It is this overwhelming sentiment of seeing one’s people grief-stricken and scarred for generations to come that underpinned Lauterpacht’s decision to coin the term. And while he did it for legal purposes, the term he coined carried much more weight, representing the almost unthinkable impact that mass deaths, widespread grief and untold sorrow have on generations of a people.

In this sense, the term “crimes against humanity” may well have outgrown its strict legal meaning right from its inception. The same is true for its cousin, the term “genocide”, as evidenced by how the term has been used extra-legally in the time since it was coined.

While it finds representation in international law (through the 1948 Genocide Convention), the term is often used more generally to describe state actions that target and seek to eliminate a particular group’s identity, even if the legal requirements of the Genocide Convention are not met.

A recent example is the labelling of China’s treatment of Uighurs in the Xinjiang province a “genocide” by many countries. The sanctions imposed on China by the West and strong backlash from China that followed this labelling is evidence of the strong, near-universal socio-political pull that the term has.

In a similar fashion, the widespread use of the term “crimes against humanity” in an extra-legal sense in India gives us a chance to associate a term that was born out of the grief of a terrible human catastrophe with the grief-stricken helplessness that all of India feels when it sees its people suffer from the impact of the second wave of the COVID virus. Because of this loaded context, the term might do the best possible job of explaining to the world what it feels like to see people, families and societies be irreparably torn apart, as all of India has for the past weeks.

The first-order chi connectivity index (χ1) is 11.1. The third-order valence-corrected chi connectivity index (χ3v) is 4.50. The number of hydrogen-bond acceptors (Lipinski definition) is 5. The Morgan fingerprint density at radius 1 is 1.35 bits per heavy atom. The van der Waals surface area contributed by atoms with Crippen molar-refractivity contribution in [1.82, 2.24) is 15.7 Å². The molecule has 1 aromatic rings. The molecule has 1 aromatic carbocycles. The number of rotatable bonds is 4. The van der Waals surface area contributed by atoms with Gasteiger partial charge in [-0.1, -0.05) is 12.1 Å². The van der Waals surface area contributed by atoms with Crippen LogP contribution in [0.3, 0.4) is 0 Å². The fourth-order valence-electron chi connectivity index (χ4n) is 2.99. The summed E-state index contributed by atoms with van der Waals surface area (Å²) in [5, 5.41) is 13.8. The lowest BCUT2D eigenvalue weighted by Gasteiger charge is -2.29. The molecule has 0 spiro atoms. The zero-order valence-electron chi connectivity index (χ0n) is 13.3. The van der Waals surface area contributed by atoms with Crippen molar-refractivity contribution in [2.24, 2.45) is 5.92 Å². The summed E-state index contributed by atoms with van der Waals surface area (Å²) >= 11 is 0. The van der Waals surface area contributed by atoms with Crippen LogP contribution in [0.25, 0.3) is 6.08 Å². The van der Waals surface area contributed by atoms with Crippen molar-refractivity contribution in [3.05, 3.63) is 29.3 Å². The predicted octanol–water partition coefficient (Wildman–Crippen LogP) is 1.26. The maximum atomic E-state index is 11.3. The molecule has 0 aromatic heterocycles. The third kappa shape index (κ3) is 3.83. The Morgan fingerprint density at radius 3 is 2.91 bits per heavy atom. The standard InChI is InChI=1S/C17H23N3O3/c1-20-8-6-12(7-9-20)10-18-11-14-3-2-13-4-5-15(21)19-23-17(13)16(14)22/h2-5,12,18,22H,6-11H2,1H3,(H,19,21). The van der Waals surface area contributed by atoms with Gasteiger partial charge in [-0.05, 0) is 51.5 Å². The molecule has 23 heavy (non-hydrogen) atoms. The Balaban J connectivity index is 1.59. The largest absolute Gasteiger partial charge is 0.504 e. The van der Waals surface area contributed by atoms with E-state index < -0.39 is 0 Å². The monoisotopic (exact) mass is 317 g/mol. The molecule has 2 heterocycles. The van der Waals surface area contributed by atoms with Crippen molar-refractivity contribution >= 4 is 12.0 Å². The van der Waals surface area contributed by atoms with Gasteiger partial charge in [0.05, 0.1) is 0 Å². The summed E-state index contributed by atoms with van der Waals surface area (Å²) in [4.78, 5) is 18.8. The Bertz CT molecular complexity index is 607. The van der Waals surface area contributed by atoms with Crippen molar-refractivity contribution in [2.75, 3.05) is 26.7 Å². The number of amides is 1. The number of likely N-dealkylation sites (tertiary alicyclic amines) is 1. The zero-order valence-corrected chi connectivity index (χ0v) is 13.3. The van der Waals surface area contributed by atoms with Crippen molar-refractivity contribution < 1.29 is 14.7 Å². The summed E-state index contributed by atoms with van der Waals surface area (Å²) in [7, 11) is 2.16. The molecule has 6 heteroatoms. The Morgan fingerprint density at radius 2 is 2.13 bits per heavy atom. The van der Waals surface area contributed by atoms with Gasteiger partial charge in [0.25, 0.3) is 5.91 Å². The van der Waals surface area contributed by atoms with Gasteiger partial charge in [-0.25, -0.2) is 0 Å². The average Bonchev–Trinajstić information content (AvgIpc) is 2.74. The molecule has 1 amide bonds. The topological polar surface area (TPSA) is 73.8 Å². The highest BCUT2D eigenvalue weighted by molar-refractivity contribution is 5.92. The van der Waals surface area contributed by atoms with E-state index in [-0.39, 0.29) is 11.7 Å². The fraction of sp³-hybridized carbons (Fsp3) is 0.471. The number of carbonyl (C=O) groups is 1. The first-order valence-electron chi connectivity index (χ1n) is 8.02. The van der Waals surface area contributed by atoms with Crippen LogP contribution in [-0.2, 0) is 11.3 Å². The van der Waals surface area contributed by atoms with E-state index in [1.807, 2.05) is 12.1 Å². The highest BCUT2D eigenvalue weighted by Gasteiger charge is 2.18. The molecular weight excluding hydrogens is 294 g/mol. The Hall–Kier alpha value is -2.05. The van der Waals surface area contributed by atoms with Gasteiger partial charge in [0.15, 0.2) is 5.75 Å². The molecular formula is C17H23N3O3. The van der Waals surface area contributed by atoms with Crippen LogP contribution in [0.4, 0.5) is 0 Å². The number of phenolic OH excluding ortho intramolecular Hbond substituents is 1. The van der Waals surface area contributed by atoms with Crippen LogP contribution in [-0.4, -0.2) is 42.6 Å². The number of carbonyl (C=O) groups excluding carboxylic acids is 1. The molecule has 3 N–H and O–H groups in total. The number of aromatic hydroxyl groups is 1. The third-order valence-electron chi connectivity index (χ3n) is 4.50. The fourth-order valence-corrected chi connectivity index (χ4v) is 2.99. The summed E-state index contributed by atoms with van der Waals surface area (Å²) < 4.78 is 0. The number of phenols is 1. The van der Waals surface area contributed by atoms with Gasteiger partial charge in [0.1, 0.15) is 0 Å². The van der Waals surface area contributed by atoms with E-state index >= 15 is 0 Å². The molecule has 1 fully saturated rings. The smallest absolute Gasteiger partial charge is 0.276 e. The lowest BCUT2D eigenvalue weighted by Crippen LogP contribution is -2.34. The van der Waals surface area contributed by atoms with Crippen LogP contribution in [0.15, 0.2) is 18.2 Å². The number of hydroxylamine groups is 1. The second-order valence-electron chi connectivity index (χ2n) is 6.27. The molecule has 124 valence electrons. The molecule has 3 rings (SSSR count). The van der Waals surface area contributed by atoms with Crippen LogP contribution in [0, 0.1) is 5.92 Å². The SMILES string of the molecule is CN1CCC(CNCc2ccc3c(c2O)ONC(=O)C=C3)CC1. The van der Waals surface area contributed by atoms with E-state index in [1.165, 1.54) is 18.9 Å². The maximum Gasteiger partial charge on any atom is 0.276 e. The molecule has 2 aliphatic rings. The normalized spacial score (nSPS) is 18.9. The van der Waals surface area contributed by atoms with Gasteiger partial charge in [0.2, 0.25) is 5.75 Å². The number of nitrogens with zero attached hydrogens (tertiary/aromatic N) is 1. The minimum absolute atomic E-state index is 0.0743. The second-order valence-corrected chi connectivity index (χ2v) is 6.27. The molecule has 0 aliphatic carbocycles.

Indeed, when the term was first coined, the scale of the catastrophe that preceded it inspired an unprecedented level of global cooperation, designed to prevent a world war that would visit similar violence on mankind from ever re-occurring.

If our consistent use of the term to describe what is happening to us similarly captures global attention and inspires global collaboration on issues like the state of public health infrastructure in the developing world and intellectual property rights in life-saving drugs and vaccines, India and the world may well be spared the horrors of the past weeks the next time the world has to grapple with a public health crisis.

It doesn’t matter that these deaths aren’t the consequence of active aggression, or that there is no clear perpetrator of these “crimes”. The impact that this second wave of the COVID virus has had, is having and will continue to have on India and Indians will, in many ways, mirror the impact of any event of mass death that would fit the legal definition of a crime against humanity.

And so, while some lawyers may scoff at the idea of a crime against humanity without a clear aggressor or perpetrator, that is how we must describe what is happening to India. Long may we do so.